Paternity leave is almost always unpaid in Singapore. Fathers usually take paid leaves to take care of their children or help the family. However, according to a survey by McKinsey, paternity leave actually offers great benefits to their families, community, and your company.
For example, paternity leave strengthens relationships. When dads take time off, it indicates a deeper commitment to family life, which relieves the stress on the mother and enhances parent-child bonding.
Plus, dads who spend time with their children experience a boost in happiness and fulfilment that may also apply to the workplace.
In one 2018 research study, 60% of men described childcare hours as "particularly significant," almost double the number who considered paid work that way. Many new fathers also develop a new appreciation for their employers at the same time.
If you're considering offering parental leave to your employees, this article outlines the 5 pieces of advice from new fathers to employers like you, FAQs, and 5 case studies.
Fathers do not experience the same physical challenges as birth mothers (assuming that some parents have their children via adoption, surrogacy, and so on), but spending time at home to bond with their child and spouse is important.
Providing greater flexibility in the leave schedule or increasing financial assistance would assist new dads to take leave.
It is critical to create a positive atmosphere where paternity leave is normalised, and men are free to discuss their good experiences. Fathers felt that even when there was a company policy in place, the culture of the organisation may not be as welcoming to men taking parental leave.
One way to encourage your employees to take parental leave is leading by example. Facebook CEO Mark Zuckerberg did exactly that. He openly announced his plan to take parental leave to spend time with his newborn second daughter.
Even though most dads desire additional time with their children, many of them expressed a career setback as an issue. Some even described that taking paternity leave has indirectly harmed their career progression (though they still believe it was right). Most were dissatisfied with the lack of transparency surrounding how parental leave would impact their career.
Creating an atmosphere in which taking leave does not impede career advancement is ideal. At the very least, providing more information on how parental leave affects a new dad's career and promotion would be a valuable starting line.
Dads mentioned how difficult it was to return to work, largely owing to a lack of role models.
Many companies lack the structured assistance required to help new dads transition back into the workforce after parental leave, especially after being away for one full month. Policies and processes dedicated to reintegrating dads would help. You could even use the same policies that already exist for moms.
Related read: Document your paternity leave rules in your employee handbook? Find out how to craft a complete employee handbook here. And download our template for free.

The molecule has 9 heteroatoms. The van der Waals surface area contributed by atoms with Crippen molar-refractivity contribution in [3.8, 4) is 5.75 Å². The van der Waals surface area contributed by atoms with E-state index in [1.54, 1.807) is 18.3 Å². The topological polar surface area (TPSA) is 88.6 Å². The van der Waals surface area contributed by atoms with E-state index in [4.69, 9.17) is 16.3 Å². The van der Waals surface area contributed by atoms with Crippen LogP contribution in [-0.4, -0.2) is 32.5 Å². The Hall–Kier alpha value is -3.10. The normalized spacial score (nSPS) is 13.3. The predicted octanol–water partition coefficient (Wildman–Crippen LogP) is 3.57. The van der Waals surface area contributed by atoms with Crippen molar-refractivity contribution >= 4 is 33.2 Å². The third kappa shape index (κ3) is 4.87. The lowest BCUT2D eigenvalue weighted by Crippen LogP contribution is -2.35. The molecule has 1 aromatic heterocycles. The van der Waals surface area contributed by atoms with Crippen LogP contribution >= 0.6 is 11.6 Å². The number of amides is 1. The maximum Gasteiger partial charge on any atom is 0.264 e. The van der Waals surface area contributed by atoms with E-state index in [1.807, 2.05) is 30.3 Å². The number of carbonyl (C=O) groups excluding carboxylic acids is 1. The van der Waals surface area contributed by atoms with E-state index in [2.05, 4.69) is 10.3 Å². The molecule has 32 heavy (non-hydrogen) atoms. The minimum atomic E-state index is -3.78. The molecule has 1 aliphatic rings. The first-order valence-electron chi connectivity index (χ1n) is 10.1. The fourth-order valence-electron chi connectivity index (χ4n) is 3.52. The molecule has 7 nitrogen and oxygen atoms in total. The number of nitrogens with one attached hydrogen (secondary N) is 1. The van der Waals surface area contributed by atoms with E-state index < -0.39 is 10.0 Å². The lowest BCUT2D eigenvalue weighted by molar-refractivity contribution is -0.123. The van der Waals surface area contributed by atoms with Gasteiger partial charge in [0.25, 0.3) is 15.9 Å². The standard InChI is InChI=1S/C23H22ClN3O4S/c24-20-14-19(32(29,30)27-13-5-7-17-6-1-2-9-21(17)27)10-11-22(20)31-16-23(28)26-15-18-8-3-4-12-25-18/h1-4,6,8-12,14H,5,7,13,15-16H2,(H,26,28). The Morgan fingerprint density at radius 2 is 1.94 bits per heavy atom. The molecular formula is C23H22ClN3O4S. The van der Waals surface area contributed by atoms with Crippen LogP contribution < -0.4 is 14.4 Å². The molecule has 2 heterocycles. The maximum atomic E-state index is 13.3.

In Singapore: From 1 January 2017, eligible working dads, including those who are self-employed, are entitled to 2 weeks of paid paternity leave funded by the Government.
In Malaysia: It's not a requirement to offer paternity leave in Malaysia. So, it's the companies that set the eligibility rules and length of leave. That said, most private sectors provide 1-3 days of paternity leave and public sectors provide 7-14 days for dads.
In Singapore: For adoptive dads who meet the following requirements are also entitled to GPPL for all births.
In Malaysia: There is no law stating adoptive dads eligibility for paternity leave. It's up to the company to decide.
In Singapore: 2 weeks of paternity leave is funded by the government under the Government-Paid Paternity Leave (GPPL) scheme. Employers need to submit claims to the government. Find out how here.
In Singapore: The Government doesn't encourage this. Employers who deny paternity leave requests may be fined up to $5,000 and/or jailed up to 6 months.
In Malaysia: Since there are no laws around paternity leave, it's your decision to grant or refuse your employees' parental leave requests. However, we strongly recommend giving dads a chance to bond with their children and spouse.
What they do: Johnson & Johnson is a multinational maker of medical devices, pharmaceuticals and consumer packaged goods.
Number of employees: 127,000
What they offer: Dads receive 8 weeks of paid parental leave and can use an additional optional week for personal time (total of nine weeks).
What they do: Levi Strauss & Co. is one of the world’s largest apparel companies, specializing in jeanswear.
Number of employees: 12,500
What they offer: All salaried and hourly U.S. employees with benefits, are eligible for up to 8 weeks of paid time off when welcoming a new addition through birth, adoption or foster care.
What they do: Fannie Mae provides financial products and services that increase the availability and affordability of housing for low-, moderate- and middle-income families.
Number of employees: 7,000
What they offer: New dads at Fannie Mae get 4 weeks of parental leave.
What they do: Patagonia is an apparel company that specializes in sustainable outdoor clothing.
Number of employees: 2,000
What they offer: New dads at Patagonia receive 12 weeks of paid parental leave.
What they do: Netflix is a multinational media company specializing in streaming video on demand and DVD rental by mail.
Number of employees: 2,750
What they offer: Salaried employees on the streaming-video side of the business are offered up to 12 months of paid parental leave.